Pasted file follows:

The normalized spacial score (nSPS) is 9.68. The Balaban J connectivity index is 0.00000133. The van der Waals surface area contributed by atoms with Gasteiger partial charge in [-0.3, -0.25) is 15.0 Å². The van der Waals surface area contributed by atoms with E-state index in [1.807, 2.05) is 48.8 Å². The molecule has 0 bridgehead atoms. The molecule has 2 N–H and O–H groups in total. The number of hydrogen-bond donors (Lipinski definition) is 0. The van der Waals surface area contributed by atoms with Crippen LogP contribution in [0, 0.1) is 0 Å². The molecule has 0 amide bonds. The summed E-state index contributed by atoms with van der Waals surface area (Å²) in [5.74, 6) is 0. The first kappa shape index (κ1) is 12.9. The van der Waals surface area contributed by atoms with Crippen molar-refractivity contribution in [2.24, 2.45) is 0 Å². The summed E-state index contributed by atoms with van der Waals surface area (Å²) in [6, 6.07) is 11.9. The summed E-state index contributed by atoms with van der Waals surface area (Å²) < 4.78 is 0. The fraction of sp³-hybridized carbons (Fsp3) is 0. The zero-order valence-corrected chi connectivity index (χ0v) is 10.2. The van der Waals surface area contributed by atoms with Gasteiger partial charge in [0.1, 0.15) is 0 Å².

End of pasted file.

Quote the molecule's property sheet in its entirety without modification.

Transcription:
The normalized spacial score (nSPS) is 9.68. The Balaban J connectivity index is 0.00000133. The van der Waals surface area contributed by atoms with Gasteiger partial charge in [-0.3, -0.25) is 15.0 Å². The van der Waals surface area contributed by atoms with E-state index in [1.807, 2.05) is 48.8 Å². The molecule has 0 bridgehead atoms. The molecule has 2 N–H and O–H groups in total. The number of hydrogen-bond donors (Lipinski definition) is 0. The van der Waals surface area contributed by atoms with Crippen LogP contribution in [0, 0.1) is 0 Å². The molecule has 0 amide bonds. The summed E-state index contributed by atoms with van der Waals surface area (Å²) in [5.74, 6) is 0. The first kappa shape index (κ1) is 12.9. The van der Waals surface area contributed by atoms with Crippen molar-refractivity contribution in [2.24, 2.45) is 0 Å². The summed E-state index contributed by atoms with van der Waals surface area (Å²) in [6, 6.07) is 11.9. The summed E-state index contributed by atoms with van der Waals surface area (Å²) < 4.78 is 0. The fraction of sp³-hybridized carbons (Fsp3) is 0. The zero-order valence-corrected chi connectivity index (χ0v) is 10.2. The van der Waals surface area contributed by atoms with Gasteiger partial charge in [0.1, 0.15) is 0 Å².